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Ackee and saltfish recipe – This delicious one pan Jamaican national dish is made with sauteed cod, peppers, onion, tomatoes, scotch bonnet and thyme.
I’m so so excited and I hope you are too because Jamaican ackee and saltfish is a recipe that is true to my heart. Why you may ask? Well that’s because it’s our national dish, yes!! this amazing, flavoursome, one pan dish is finally on my website. Behold the ackee, it’s so simple to make once you grab hold of a can of ackee, I promise to make you love this dish as much as I do.
What is ackee
Ackee is a national fruit of Jamaica which was brought to the Caribbean from West Africa in the 18th century. It is a member of the sapindaece (soapberry) family.
When ripen it bears a pear shape and hue turns from red to bright yellow/orange. As the ackee fruit splits it reveals some big shiny seeds.
Many people who not are familiar with ackee often comment that it bears a resemblance to scrambled eggs. I can certainly see why people would say that. It has that creamy, delicate texture however, the taste is a complete contrast to eggs.
Jamaican like to eat the national dish for breakfast, lunch or even dinner and serve it with root vegetables, dumpling hard dough bread or callaloo. It depends on the individual and/or whether it’s been eaten in the morning or dinner in terms of what sides it is served with.
This recipe for ackee and saltfish calls for the following……..
- Saltfish (see my post on how I prepare this a healthier way)
- Canned ackee
- Scotch bonnet
- Black pepper
Where to buy ackee
You can purchase a can/tin of ackee from most Caribbean supermarkets. For this recipe I used a large can of ackee which serves roughly up to 4 people.
How to make ackee and saltfish
Saltfish – If you aren’t using my unrefined saltfish recipe then you would need to soak and boil off the salt from the fish and de-bone (if required) before preparation.
Sauteing the base ingredients – Start by sauteing the base ingredients first. I add the onion and cook until soft and then add the bell peppers. I like my bell peppers soft not crunchy so I cover the saucepan and allow the heat to soften the peppers. This takes about 5-7 minutes to achieve.
Adding the saltfish, tomatoes, thyme and paprika – Once the peppers have soften I then add the thyme, saltfish and tomatoes. Simply fold them into with the bell peppers and onion and sprinkle the paprika (only need a small amount) into the skillet.
Folding in the ackee – The last ingredient to hit the skillet should be the ackee. Canned Ackee is very delicate due to being preserved in water so when adding, it’s very very important not to stir too many times. What I do is pour the ackee into the middle of the skillet, then use my cooking tool to fold it, three times so it is evenly distributed. If you keep folding/stirring the ackee it won’t hold together and turn to an unpleasant mush.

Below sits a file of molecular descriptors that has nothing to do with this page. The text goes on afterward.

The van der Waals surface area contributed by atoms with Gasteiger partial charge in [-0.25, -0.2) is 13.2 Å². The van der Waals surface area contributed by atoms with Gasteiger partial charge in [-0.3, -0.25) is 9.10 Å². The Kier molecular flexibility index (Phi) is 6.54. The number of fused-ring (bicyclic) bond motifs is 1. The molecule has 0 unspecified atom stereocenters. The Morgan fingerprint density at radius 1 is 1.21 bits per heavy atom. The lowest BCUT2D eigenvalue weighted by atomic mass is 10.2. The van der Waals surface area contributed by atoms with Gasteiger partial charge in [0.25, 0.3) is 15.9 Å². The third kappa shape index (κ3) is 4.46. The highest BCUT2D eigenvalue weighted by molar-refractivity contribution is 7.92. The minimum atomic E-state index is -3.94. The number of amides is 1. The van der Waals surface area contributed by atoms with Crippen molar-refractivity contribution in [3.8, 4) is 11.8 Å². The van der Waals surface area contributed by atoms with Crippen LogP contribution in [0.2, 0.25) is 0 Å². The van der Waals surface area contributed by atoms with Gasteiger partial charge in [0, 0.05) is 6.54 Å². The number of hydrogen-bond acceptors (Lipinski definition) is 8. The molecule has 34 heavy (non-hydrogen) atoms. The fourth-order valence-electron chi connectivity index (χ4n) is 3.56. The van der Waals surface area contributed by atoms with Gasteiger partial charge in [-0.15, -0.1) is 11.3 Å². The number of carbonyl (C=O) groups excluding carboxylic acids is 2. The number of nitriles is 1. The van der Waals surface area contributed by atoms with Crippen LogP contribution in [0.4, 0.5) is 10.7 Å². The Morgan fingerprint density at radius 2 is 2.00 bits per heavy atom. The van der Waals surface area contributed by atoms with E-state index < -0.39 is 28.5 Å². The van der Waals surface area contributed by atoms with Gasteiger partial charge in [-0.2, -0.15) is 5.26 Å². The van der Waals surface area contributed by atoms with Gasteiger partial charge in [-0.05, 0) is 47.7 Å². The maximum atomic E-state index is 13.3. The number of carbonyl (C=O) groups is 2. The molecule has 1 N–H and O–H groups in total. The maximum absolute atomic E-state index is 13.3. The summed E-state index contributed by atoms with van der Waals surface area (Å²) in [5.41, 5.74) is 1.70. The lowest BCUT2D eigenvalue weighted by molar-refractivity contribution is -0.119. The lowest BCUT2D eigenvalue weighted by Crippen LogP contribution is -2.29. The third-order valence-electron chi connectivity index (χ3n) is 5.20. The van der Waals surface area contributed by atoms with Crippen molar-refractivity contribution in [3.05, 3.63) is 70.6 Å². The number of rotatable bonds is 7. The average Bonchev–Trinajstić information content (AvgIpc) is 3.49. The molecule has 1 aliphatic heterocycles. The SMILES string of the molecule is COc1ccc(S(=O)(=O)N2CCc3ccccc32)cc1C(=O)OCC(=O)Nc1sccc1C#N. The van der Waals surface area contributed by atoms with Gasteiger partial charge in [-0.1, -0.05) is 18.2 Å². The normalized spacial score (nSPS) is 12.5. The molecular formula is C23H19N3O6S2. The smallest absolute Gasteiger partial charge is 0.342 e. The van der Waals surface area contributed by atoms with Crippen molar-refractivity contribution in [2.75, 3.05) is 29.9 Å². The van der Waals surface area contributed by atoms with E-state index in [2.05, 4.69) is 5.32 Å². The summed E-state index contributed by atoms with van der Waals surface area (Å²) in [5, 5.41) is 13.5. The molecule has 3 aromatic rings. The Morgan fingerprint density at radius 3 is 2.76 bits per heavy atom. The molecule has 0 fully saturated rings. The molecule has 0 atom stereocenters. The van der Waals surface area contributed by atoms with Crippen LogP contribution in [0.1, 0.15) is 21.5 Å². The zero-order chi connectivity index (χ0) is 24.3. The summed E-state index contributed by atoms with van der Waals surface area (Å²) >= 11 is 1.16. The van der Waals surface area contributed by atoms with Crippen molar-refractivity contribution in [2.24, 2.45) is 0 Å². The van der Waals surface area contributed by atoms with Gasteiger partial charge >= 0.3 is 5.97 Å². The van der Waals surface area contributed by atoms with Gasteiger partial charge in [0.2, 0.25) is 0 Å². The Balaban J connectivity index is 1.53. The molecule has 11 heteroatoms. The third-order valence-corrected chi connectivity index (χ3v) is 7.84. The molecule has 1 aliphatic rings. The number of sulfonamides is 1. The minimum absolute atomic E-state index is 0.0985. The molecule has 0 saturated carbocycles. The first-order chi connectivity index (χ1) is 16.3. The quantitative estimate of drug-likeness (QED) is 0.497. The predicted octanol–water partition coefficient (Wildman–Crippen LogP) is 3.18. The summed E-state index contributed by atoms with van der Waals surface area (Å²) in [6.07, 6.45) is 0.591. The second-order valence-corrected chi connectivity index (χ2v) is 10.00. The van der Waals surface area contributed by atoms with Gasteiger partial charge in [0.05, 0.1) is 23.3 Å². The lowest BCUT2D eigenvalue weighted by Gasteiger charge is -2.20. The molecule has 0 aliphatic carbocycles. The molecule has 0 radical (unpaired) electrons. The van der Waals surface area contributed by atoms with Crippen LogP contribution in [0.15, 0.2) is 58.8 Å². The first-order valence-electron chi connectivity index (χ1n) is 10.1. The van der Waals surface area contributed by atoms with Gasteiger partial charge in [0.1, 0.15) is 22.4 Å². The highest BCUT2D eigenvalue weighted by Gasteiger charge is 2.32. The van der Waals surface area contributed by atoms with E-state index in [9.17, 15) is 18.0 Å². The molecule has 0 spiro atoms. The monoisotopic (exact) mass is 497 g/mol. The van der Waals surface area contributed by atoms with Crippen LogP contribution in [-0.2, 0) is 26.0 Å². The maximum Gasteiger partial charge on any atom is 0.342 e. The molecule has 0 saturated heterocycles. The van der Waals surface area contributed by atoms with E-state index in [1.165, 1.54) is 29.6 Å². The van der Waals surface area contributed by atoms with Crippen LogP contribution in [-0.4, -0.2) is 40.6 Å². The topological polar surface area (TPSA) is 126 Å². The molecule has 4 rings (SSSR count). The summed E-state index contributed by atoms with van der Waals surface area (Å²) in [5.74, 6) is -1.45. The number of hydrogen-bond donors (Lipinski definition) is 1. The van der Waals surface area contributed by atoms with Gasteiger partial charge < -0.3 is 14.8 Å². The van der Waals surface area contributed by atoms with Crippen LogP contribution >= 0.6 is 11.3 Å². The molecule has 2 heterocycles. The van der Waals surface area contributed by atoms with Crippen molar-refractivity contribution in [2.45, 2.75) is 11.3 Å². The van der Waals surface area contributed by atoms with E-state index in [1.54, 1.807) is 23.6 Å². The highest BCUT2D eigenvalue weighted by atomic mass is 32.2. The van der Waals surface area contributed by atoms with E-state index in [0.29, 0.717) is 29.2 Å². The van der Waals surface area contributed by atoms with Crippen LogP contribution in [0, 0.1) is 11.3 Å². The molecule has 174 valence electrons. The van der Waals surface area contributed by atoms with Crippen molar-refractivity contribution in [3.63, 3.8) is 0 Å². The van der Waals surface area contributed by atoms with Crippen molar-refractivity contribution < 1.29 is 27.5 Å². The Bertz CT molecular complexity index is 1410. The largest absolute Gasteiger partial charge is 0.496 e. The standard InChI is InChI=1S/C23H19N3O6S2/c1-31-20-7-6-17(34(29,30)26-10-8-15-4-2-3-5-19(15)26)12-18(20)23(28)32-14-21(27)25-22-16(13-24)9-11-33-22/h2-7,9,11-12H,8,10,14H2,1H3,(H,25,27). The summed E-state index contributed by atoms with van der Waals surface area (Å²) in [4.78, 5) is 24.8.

Garnishing with black pepper – some people like to add their black pepper during cooking but I grew up sprinkling the black pepper over the ackee prior to serving.
What does ackee and saltfish taste like?
It’s difficult to describe, it’s definitely not like it’s scrambled egg counterpart. I would render ackee and soft, buttery with a creamy texture paired with a mildly salted fish taste.
Can I freeze ackee and saltfish?
No, this is particular dish in not freezer friendly at all.
What to serve ackee and saltfish with
- Roasted breadfruit
- Jamaican banana fritters
- Green banana
- Baked plantain
- Fried Dumpling or Jamaican boiled dumpling
- Jamaican hot chocolate
Ackee and saltfish (step by step with pictures)
Heat the oil in a skillet and proceed to saute the onion, bell peppers and tomatoes.
Add the saltfish and tomato paste to the skillet and stir together.
Add the thyme and scotch bonnet to the skillet, continuing to stir.
Add the paprika then carefully fold in the ackee so it doesn’t turn to mush.Print
Ackee and saltfish
Learn how to make Jamaica’s delicious national dish which is ackee and saltfish
1 pack of saltfish or 1 cup of my unrefined version of homemade saltfish
1 large can of ackee
1/2 a red bell pepper, chopped
1/2 green bell pepper, chopped
1 medium tomato, chopped + 1 tbsp of tomato paste
2–3 sprigs of thyme
1/2 tsp of paprika
1 tsp of black pepper
1/2 scotch bonnet, finely chopped (skip if you don’t want heat)
4 tbsp of coconut oil
If using store brought saltfish soak overnight and boil the next day to de-salt the fish then using two forks to flake – skip this step if you are using my unrefined version of saltfish
Drain off the ackee in a colander and rinse with water and set asdie
Melt the coconut oil on medium heat.
Saute the onion until soft and tender then add the red and green bell peppers.
Cover the skillet, reduce heat to low and leave so the peppers soften, should take 5-7 minutes.
Remove the lid, increase the heat to medium then add the saltfish, thyme and tomato/paste to the skillet and stir so the bell peppers and onions combine cook for 5 minutes
Season the vegetables and saltfish with the paprika, scotch bonnet and stir.
Pour the ackee into the middle of the skillet and carefully fold the ackee no more than 3 times into the salfish. Do not over fold/stir for the ackee will turn to mush.
Reduce the heat to low, cover the skillet and allow the ackee to heat through for 5 minutes.
Garnish with black pepper prior to serving